Is Shashi Tharoor’s speech real and relevant?
A recent speech by Shashi Tharoor is a feel good speech and I would say Chicken Soup for the Indian Soul. Sure, it’s bound to arouse a certain amount of cynicism because of well, a certain amount of hype. Despite that it’s a speech that can fill one’s heart with hope. It’s not as if Tharoor has lied about anything. He has just give us a sugar coated pill, and it’s a pill that we all need to take once in a while.
Tharoor, the Indian Minister of State for External Affairs, is clever enough to admit that India has a long long way to go when it comes to economic development and acknowledges that unless India’s vast human capital is underdeveloped, as long as India is “superpoor”, it cannot call itself a super power.
The speech focuses on how much India has developed, and he talks of telecommunications. I could not help but relate to his anecdotes of 20 years ago when one had to wait for years to get a telephone connection and the times when one had to place a “trunk call” if one had to call someone from out of town. A trunk call which could take hours to arrive and what you did in the meanwhile was hang around waiting for it. Unless one placed an expensive “lightening call” which took half an hour! I remember that I grew up during the time when telegrams were the order of the day and one of things which made my parents happy was when they could book a telegram on the phone! Well, as Shashi Tharoor mentions, those days are long gone. Today even the working classes in India own telephones. Something that has greatly aided them in their business activities.
But it is not this which Tharoor really talked about. He talks about India’s soft power and mentions how India has put itself on the world map because of this. He talks of India’s soft power in terms of its music, its movies, its cuisine and disciplines like Yoga, Ayurveda which have spread all across the world. And also about India’s people, the scientists and doctors to mathematicians and software gurus who have made the world over sit up and take notice of India. Tharoor also talks of India’s rich heritage of 23 languages, innumerable scripts, its diverse culture and religions.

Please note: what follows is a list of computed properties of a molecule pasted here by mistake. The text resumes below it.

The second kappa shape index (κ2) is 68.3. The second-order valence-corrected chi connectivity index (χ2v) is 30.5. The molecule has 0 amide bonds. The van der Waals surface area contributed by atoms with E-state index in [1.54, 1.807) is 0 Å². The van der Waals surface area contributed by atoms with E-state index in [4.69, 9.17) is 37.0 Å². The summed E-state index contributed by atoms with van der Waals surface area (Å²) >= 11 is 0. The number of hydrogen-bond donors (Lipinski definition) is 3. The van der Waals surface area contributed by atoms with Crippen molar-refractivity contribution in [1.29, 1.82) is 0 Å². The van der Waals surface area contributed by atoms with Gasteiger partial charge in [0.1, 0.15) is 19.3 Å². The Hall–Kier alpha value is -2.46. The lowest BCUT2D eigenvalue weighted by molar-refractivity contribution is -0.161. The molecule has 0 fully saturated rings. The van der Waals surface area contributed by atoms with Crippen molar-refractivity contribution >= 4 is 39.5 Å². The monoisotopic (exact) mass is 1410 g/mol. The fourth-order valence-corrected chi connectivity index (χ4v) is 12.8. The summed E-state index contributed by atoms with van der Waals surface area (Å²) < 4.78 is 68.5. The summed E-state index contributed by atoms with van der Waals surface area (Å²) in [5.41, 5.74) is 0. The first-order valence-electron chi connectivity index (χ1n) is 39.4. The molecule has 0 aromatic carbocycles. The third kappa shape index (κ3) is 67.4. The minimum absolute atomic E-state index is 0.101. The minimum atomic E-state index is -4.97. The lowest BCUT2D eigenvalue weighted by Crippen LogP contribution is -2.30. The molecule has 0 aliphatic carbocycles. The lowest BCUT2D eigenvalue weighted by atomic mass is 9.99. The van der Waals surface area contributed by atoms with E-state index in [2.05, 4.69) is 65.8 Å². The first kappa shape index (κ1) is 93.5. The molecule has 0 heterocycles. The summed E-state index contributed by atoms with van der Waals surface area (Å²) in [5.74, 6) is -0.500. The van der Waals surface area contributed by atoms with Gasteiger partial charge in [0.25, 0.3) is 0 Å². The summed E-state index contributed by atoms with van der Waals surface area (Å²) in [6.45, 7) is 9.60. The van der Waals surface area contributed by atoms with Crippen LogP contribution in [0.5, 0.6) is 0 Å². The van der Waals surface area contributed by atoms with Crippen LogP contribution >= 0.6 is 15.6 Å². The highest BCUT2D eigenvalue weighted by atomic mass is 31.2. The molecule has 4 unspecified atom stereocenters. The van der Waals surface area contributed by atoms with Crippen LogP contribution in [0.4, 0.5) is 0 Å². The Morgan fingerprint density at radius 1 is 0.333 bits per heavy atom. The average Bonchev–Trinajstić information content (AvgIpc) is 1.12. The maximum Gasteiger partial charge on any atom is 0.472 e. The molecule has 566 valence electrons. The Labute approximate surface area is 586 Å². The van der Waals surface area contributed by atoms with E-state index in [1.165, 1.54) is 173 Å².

He emphasizes India’s democratic traditions and openness which go back hundreds of years. “India has been an open society since millenia,” he says. All this, Tharoor feels, has made a difference. The image of India as a land of fakirs and snake charmers is gone. The richness and diversity of India’s story “rests on a fundamental platform of political pluralism”.
He feels India is one-up on the United States, which had a President of another race for the first time in its history when it elected Barack Obama. India on the other hand has had diverse leaders, from all backgrounds and religions. Ofcourse it’s not as simple as he makes it sound, but it’s good to hear. What is true is that India is a diverse plural democracy. I am more sceptical when he says that India is a place where we ” don’t have to agree, just agree where to disagree” or when he says that the people of India have “learnt to survive without consensus.” But if the key word is “survive” I guess he is right. We are surviving without consensus, but we do have a long way to go.
At the end of it all, we need to remember that India is being respected more than earlier because we are now a “market” and have some amount of economic power. That is what a commentator of this blog had pointed out to me once. This is what he said:
From an every day perspective your culture traditions etc will matter to a man on the street more as your economy grows and with that how you touch western lives. Notice how Japanese culture went from being joked about in the 1950s to being respected by the average man on the street in the early 90s as their economy caught up with the west. India too has in concert with its economic progress increased its image greatly from a land of maharajas and snake-charmers to well.. something better.